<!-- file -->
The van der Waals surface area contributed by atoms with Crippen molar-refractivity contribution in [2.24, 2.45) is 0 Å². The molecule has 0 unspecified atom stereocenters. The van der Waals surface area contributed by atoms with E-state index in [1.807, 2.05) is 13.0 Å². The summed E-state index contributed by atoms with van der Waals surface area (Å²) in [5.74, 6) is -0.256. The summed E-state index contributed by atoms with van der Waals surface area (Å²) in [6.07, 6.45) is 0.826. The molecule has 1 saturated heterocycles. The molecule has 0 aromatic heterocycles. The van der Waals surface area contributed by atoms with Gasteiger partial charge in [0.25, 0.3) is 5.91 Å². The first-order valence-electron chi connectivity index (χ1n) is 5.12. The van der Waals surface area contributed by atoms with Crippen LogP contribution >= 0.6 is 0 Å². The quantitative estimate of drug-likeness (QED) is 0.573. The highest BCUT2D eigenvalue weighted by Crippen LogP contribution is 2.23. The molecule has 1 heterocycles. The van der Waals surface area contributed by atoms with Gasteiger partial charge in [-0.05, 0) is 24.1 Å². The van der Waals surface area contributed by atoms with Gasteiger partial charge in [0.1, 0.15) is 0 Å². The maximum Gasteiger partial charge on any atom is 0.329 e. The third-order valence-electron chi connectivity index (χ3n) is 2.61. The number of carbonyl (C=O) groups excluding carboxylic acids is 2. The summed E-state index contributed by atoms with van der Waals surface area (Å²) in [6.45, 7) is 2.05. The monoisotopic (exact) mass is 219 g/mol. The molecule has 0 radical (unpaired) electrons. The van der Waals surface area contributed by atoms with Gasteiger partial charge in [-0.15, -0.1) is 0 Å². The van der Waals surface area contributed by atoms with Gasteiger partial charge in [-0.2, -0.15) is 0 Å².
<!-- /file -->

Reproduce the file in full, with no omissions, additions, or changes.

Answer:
The van der Waals surface area contributed by atoms with Crippen molar-refractivity contribution in [2.24, 2.45) is 0 Å². The molecule has 0 unspecified atom stereocenters. The van der Waals surface area contributed by atoms with E-state index in [1.807, 2.05) is 13.0 Å². The summed E-state index contributed by atoms with van der Waals surface area (Å²) in [5.74, 6) is -0.256. The summed E-state index contributed by atoms with van der Waals surface area (Å²) in [6.07, 6.45) is 0.826. The molecule has 1 saturated heterocycles. The molecule has 0 aromatic heterocycles. The van der Waals surface area contributed by atoms with Gasteiger partial charge in [0.25, 0.3) is 5.91 Å². The first-order valence-electron chi connectivity index (χ1n) is 5.12. The van der Waals surface area contributed by atoms with Crippen LogP contribution >= 0.6 is 0 Å². The quantitative estimate of drug-likeness (QED) is 0.573. The highest BCUT2D eigenvalue weighted by Crippen LogP contribution is 2.23. The molecule has 1 heterocycles. The van der Waals surface area contributed by atoms with Gasteiger partial charge in [-0.05, 0) is 24.1 Å². The van der Waals surface area contributed by atoms with Gasteiger partial charge in [0.1, 0.15) is 0 Å². The maximum Gasteiger partial charge on any atom is 0.329 e. The third-order valence-electron chi connectivity index (χ3n) is 2.61. The number of carbonyl (C=O) groups excluding carboxylic acids is 2. The summed E-state index contributed by atoms with van der Waals surface area (Å²) in [6.45, 7) is 2.05. The monoisotopic (exact) mass is 219 g/mol. The molecule has 0 radical (unpaired) electrons. The van der Waals surface area contributed by atoms with Gasteiger partial charge in [-0.15, -0.1) is 0 Å². The van der Waals surface area contributed by atoms with Gasteiger partial charge in [-0.2, -0.15) is 0 Å².